The French Constitution does not allow Macron to call for new parliamentary elections before June 2025.

Why does the French vote matter abroad?

The political unease isolates France on the European level and weakens trust between Paris and Berlin, whose cooperation is seen as key to a strong European Union. Practically and symbolically, having a leading EU member — its No. 2 economy — consumed and sidelined by infighting could serve a blow to the 27-country bloc as it faces challenges like the war in Ukraine, climate crisis and immigration.

France is also a permanent member of the United Nations Security Council with a veto, a nuclear power and an important NATO ally of the United States — one of the only European countries, along with the United Kingdom, that has the military power to send large expeditionary forces into conflict zones.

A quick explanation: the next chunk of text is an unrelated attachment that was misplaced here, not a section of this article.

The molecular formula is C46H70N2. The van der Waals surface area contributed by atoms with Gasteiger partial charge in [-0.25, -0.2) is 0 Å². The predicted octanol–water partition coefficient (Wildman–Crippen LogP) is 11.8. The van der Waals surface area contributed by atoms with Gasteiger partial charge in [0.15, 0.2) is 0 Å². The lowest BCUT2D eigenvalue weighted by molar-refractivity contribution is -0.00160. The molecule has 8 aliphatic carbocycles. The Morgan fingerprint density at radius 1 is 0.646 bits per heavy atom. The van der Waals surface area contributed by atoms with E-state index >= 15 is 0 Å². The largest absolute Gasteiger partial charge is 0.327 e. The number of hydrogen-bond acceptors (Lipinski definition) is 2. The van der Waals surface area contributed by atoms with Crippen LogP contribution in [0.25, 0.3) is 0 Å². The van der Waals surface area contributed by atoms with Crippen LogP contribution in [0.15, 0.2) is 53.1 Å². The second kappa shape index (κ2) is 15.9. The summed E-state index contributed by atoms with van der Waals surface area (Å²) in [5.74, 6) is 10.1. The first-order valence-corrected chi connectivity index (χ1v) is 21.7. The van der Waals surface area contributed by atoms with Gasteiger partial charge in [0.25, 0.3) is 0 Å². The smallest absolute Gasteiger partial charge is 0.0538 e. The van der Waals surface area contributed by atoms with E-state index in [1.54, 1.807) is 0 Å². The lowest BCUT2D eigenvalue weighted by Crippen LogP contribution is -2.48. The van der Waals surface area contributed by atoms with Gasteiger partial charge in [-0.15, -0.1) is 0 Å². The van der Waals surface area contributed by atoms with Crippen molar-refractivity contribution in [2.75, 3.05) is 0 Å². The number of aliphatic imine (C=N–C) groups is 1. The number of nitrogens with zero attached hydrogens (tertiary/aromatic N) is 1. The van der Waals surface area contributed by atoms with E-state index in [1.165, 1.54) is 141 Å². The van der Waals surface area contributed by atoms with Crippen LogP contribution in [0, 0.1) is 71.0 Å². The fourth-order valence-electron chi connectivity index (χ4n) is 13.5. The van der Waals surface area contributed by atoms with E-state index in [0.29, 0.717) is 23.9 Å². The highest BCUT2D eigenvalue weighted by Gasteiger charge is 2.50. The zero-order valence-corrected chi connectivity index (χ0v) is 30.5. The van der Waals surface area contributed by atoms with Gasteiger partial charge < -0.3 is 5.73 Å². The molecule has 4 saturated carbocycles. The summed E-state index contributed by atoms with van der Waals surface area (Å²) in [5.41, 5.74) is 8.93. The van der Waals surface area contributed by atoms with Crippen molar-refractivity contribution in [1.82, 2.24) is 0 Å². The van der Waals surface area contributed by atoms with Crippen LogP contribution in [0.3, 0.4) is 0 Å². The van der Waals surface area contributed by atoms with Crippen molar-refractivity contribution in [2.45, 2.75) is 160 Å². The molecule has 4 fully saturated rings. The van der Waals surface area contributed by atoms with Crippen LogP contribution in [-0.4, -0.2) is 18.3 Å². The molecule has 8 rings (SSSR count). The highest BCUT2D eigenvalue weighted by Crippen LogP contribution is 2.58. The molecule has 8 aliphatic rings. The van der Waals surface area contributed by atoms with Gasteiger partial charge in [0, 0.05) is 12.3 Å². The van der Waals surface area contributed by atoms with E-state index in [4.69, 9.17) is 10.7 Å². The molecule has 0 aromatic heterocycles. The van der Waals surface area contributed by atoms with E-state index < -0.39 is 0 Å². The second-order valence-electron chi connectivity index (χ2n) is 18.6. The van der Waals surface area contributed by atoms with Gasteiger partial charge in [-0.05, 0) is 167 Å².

Martin Quencez, head of the Paris office of the German Marshall Fund, says a divided government between Macron and perhaps a far-right prime minister could hamper France’s voice on the world stage and Western support for Ukraine.

“The differences in terms of foreign policy and vision are enormous,” he says. “That could make it impossible for the prime minister and the president to speak with one voice on any sort of international issue. Which could create chaos at the European and the trans-Atlantic level.”

Copyright 2024 NPR

Eleanor Beardsley began reporting from France for NPR in 2004 as a freelance journalist, following all aspects of French society, politics, economics, culture and gastronomy. Since then, she has steadily worked her way to becoming an integral part of the NPR Europe reporting team.